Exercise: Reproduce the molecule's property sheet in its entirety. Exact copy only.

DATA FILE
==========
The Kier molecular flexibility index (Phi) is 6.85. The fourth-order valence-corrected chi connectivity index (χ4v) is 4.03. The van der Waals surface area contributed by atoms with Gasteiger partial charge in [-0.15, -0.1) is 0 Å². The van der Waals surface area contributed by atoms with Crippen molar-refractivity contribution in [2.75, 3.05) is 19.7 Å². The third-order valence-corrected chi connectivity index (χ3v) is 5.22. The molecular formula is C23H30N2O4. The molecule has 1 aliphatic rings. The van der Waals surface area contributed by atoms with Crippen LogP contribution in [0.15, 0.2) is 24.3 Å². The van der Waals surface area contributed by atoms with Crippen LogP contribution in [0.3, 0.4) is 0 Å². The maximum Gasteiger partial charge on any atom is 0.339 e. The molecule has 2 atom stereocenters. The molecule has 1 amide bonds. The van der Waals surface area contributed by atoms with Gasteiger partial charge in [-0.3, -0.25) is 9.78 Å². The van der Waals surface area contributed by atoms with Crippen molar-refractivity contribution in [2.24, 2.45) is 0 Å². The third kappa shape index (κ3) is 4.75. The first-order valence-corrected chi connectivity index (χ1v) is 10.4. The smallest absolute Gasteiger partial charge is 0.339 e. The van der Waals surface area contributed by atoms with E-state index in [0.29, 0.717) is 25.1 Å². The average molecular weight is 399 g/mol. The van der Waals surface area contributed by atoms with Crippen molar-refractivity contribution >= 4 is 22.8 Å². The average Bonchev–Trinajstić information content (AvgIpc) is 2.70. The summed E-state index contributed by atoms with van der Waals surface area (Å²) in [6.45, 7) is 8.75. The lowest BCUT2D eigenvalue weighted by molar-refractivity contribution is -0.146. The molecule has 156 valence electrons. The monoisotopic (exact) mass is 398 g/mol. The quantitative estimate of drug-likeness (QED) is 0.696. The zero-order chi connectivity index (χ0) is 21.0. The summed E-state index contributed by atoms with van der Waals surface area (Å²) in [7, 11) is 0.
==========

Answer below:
The Kier molecular flexibility index (Phi) is 6.85. The fourth-order valence-corrected chi connectivity index (χ4v) is 4.03. The van der Waals surface area contributed by atoms with Gasteiger partial charge in [-0.15, -0.1) is 0 Å². The van der Waals surface area contributed by atoms with Crippen molar-refractivity contribution in [2.75, 3.05) is 19.7 Å². The third-order valence-corrected chi connectivity index (χ3v) is 5.22. The molecular formula is C23H30N2O4. The molecule has 1 aliphatic rings. The van der Waals surface area contributed by atoms with Crippen LogP contribution in [0.15, 0.2) is 24.3 Å². The van der Waals surface area contributed by atoms with Crippen LogP contribution in [0.3, 0.4) is 0 Å². The maximum Gasteiger partial charge on any atom is 0.339 e. The molecule has 2 atom stereocenters. The molecule has 1 amide bonds. The van der Waals surface area contributed by atoms with Gasteiger partial charge in [-0.3, -0.25) is 9.78 Å². The van der Waals surface area contributed by atoms with Crippen molar-refractivity contribution in [2.24, 2.45) is 0 Å². The third kappa shape index (κ3) is 4.75. The first-order valence-corrected chi connectivity index (χ1v) is 10.4. The smallest absolute Gasteiger partial charge is 0.339 e. The van der Waals surface area contributed by atoms with E-state index in [0.29, 0.717) is 25.1 Å². The average molecular weight is 399 g/mol. The van der Waals surface area contributed by atoms with Crippen molar-refractivity contribution >= 4 is 22.8 Å². The average Bonchev–Trinajstić information content (AvgIpc) is 2.70. The summed E-state index contributed by atoms with van der Waals surface area (Å²) in [6.45, 7) is 8.75. The lowest BCUT2D eigenvalue weighted by molar-refractivity contribution is -0.146. The molecule has 156 valence electrons. The monoisotopic (exact) mass is 398 g/mol. The quantitative estimate of drug-likeness (QED) is 0.696. The zero-order chi connectivity index (χ0) is 21.0. The summed E-state index contributed by atoms with van der Waals surface area (Å²) in [7, 11) is 0.